Small Office, Big Software and eHealth Problems

Sunday, November 28, 2010

Rafal Los

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I recently spent some time thinking about small business - specifically medical practices.  Working for a company like Hewlett Packard I have the luxury of having some of the largest customers in the world in literally every vertical as my customers... but what about those smaller SMB-sized companies? 

How does software security assurance (SSA) apply to them? How do they apply principles that I wax philosophically about here to their daily activities to decrease risk and avoid being victims?

Well, I still don't have all the answers, but I did find something that I think you need to know if you're operating a non-enterprise business... more specifically a small to medium sized medical practice.

If you're running an SMB (small to medium sized business) you more than likely have a very tight budget and are very deliberate and frugal about how you spend on technology. 

Technology really has to enable something game-changing or cash-producing to enact a purchase.  With that in mind, it's no surprise that a lot of open source software packages have found their way into SMBs.

I'm not saying that open source software has more issues than commercial, closed-source code... but I don't think I'll find anyone to argue against that it's more difficult to find corporate-level accountability with open-source software especially if you're a business.  So... why does this make a difference?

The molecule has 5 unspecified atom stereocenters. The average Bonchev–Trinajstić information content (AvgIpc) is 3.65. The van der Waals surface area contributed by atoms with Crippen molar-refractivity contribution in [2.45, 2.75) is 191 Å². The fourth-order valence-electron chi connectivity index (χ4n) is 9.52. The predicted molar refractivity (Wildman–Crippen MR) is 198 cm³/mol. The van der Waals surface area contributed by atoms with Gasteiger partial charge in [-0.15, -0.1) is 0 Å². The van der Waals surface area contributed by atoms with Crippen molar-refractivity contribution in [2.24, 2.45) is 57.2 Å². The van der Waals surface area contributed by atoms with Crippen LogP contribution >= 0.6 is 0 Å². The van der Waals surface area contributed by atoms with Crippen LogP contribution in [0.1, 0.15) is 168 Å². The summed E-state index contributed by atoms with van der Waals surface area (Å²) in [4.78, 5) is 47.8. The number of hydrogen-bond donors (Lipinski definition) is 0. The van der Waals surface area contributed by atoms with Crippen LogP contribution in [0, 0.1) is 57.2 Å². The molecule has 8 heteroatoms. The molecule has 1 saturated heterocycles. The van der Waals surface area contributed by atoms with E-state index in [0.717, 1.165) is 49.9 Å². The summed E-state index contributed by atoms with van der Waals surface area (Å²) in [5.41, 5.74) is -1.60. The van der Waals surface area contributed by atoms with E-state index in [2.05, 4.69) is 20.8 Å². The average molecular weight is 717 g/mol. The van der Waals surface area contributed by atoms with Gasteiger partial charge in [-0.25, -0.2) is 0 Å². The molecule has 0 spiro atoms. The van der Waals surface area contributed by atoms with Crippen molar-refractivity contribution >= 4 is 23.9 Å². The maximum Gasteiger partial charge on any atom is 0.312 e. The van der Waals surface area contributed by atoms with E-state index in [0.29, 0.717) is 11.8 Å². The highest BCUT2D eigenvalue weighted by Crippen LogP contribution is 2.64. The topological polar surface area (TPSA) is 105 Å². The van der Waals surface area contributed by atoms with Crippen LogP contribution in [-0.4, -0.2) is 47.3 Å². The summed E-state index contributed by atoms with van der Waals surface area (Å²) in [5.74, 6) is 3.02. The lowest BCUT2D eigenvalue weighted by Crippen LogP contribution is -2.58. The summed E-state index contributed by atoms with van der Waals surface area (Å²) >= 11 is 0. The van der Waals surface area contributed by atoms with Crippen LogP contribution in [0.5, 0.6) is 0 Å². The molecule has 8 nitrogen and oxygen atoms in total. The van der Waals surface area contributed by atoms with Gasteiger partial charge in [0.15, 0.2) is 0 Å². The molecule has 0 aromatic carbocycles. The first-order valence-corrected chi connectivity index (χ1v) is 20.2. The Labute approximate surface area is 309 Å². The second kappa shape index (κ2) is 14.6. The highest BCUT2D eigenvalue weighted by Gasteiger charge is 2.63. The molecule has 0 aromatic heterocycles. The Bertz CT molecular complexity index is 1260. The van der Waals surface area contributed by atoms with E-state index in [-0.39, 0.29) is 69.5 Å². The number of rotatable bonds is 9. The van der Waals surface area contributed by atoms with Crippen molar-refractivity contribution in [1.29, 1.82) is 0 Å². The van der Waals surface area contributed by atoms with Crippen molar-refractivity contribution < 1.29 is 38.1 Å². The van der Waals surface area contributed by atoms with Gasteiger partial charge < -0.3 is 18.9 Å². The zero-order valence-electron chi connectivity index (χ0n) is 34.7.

Let's just say I've managed to review some of those packages and can tell you for a fact that you can drive a Mack truck through every single one I've evaluated. There's a good, long, list of some of them on the Wikipedia here. 

Obviously to protect those who are using these platforms I'm not about to tell you which ones are "hole-y" and how bad... but the situation is dire.

See, the problem is this: If you're a small business you don't have the cash to spend on a professional, well-designed eHealth or eMed platform... therefore when you use one of these poorly written open source platforms you probably won't be testing the security of what you're implementing. 

As a result of this - you're putting your practice and your patients in huge risk! This leads to an unfortunate downward death-risk-spiral, which there may be no return from if you're in a state which prosecutes and punishes for medical data breaches.

So you're stuck between the proverbial rock and a hard place right?  You can't afford commercial apps which at least come with the luxury of risk transference -and you can't afford to do the right thing and see for yourself... or can you?

I'd like to urge you to take a look at your practice and if you're using an eHealth or eMedical platform that you're not 100% sure is reasonably secure - send me a note.

I don't often blatantly advertise "Come talk to us" but your patients are depending on you to do the right thing and keep their privacy and security in mind. 

It's not just about being cost-conscious because cost can and often will come back and bite you on the back end when you cut corners with security.

Go test your eHealth applications before you get a "free" test from someone who won't likely share the results, and will keep the data.

Cross-posted from Follow the White Rabbit

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